NASA’s scientists have been trying to answer the burgeoning number of Internet rumors and pseudoscientific claims that have arisen periodically for years regarding claims that the Mayan calendar predicts the end of the world on December 21, 2012. In 2009, NASA responded to the release of Columbia Pictures’ movie 2012 with an extended “Frequently Asked Questions” (FAQ) entitled “2012: Beginning of the End or Why the World Won’t End?” which dealt with many of the claims that had been floating around at that point. As observed at that time, there are parallels between the irrational fears associated with the “Year 2000” (Y2K) computer "bug" and 2012 doom and gloom:
According to an October 26 article by Anjana Ahuja of New Science magazine, "Israeli children with birth defects are increasingly suing the medical authorities for ever allowing them to be born."
In a story last week, LifeSiteNews noted,
While similar lawsuits in the United States and Canada are often brought by the parents of disabled children, it is common in Israel for the children themselves to demand compensation for the fact that they were not killed in-utero.
Despite being all but ignored or even outright maligned by much of the “establishment” media as recently as this past weekend’s CBS Republican debate, a new Bloomberg poll found GOP presidential hopeful Ron Paul close to the top in the key state of Iowa.
According to the survey, the liberty-minded Dr. Paul is essentially tied with Herman Cain, Mitt Romney, and Newt Gingrich in a four-way race. With about a four-percent plus or minus margin of error, 20 percent of likely caucus goers said they supported Cain, followed by Paul at 19 percent. Support for Romney was at 18 percent, while Gingrich came in at 17 percent.
The survey results provided even more encouraging data for Paul backers: His supporters are the most committed of any candidate’s. Paul actually leads in the poll among respondents who said their minds were made up — one-third of pro-Paul supporters say they won't change their minds. Less than 17 percent of Cain supporters, meanwhile, said their decision was final.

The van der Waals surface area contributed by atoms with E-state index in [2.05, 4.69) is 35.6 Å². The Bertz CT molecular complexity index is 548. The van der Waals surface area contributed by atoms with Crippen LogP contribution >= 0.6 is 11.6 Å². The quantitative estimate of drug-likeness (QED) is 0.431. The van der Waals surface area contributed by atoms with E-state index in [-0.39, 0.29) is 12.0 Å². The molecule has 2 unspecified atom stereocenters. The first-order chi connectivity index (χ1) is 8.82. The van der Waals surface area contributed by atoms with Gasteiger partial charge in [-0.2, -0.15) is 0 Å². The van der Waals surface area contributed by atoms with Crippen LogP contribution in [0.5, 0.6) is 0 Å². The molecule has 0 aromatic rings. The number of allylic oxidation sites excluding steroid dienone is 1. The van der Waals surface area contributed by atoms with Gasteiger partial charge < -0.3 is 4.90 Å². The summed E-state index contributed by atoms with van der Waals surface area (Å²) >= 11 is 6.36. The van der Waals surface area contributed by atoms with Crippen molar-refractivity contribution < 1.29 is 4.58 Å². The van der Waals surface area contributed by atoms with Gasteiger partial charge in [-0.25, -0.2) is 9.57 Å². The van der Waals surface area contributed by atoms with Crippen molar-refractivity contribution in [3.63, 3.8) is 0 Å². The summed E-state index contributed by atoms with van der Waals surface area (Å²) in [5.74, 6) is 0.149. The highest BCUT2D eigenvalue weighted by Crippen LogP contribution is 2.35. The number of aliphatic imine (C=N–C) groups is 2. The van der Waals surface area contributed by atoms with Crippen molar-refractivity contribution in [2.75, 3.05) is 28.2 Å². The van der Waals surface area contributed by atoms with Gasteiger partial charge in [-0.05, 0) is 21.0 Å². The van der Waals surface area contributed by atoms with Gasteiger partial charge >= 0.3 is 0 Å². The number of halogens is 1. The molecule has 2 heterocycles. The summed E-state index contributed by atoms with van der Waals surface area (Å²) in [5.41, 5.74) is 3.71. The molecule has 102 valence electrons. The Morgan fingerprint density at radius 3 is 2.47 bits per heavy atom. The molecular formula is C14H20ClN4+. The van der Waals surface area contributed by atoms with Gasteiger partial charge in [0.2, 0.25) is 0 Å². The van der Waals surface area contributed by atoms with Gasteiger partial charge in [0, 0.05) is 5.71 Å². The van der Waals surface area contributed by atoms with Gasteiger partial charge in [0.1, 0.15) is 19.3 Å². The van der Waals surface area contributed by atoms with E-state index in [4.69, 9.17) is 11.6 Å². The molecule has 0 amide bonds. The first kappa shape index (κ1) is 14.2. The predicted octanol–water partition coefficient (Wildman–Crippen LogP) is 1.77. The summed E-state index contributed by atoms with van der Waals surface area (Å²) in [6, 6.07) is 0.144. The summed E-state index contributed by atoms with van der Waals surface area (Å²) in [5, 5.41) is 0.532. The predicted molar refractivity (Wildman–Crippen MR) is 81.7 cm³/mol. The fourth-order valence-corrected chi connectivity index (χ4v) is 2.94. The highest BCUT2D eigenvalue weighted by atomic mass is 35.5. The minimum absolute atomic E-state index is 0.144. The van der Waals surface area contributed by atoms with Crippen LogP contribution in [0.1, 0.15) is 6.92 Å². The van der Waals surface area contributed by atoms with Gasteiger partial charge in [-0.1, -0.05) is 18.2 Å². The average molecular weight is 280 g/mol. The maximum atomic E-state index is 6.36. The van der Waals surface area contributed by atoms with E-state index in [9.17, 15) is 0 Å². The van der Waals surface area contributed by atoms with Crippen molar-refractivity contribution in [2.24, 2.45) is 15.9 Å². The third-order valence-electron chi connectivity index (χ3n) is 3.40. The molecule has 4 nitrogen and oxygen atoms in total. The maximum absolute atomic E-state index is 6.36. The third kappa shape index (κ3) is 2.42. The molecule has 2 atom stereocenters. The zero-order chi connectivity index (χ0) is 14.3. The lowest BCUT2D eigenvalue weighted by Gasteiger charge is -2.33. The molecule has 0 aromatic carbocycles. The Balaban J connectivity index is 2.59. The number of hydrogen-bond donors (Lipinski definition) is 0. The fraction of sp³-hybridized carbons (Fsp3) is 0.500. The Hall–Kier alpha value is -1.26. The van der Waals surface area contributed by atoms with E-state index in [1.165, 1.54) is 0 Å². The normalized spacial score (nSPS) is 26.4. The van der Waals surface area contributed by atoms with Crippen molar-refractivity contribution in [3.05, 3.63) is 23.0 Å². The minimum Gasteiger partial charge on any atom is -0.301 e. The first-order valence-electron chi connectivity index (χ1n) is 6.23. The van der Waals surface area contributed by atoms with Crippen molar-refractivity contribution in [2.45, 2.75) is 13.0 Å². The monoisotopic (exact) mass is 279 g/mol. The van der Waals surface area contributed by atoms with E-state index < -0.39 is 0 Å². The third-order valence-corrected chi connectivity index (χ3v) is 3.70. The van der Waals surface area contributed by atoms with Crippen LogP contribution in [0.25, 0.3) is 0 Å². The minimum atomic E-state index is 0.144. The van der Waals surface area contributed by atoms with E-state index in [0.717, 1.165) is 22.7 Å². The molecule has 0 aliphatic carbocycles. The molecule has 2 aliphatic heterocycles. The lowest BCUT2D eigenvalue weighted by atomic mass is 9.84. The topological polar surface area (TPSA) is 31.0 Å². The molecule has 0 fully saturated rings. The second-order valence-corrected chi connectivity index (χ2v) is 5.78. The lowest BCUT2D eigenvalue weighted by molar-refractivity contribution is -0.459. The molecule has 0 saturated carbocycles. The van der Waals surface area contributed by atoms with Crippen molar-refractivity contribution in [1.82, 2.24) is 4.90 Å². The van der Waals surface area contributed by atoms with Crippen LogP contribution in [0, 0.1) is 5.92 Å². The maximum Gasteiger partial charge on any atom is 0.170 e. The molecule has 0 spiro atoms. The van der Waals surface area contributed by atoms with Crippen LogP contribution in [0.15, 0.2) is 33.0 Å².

With two-thirds of poll respondents saying they had been reached by his campaign, Paul is also leading in the number of Iowa voters contacted. And among voters who supported the Texas Congressman in 2008, about 70 percent are still backing him. Romney, by comparison, barely held on to 40 percent of his supporters from the last election.
“Civilizations die from suicide, not by murder,” said British historian Arnold Toynbee.
We’re seeing exactly that today in Greece, Italy, Portugal, and Ireland. In all those cases, the ineptness of government and the mismanagement of domestic economic policy have turned once-great nations into beggar states.
In Italy, bloated levels of government spending, rising levels of red ink, political opposition to any meaningful austerity package, and the prospect of a debt default have spooked investors, ignited a capital flight from Italian bonds and raised borrowing costs.
In August, Italy paid buyers of a new 10-year bond a yield of 5.22 percent. By October, the rate was 6.06 percent. In early November, the price of borrowing to Italy via the same 10-year bond rose to 6.73 percent, an escalation in costs that only added to the red ink and deepened the debt crisis.
Economist Mario Monti, a former European Union Commissioner, was named “senator for life” by Italian President Giorgio Napolitano on November 9, followed several days later by the appointment of Monti as Italian prime minister after Silvo Berlusconi stepped down.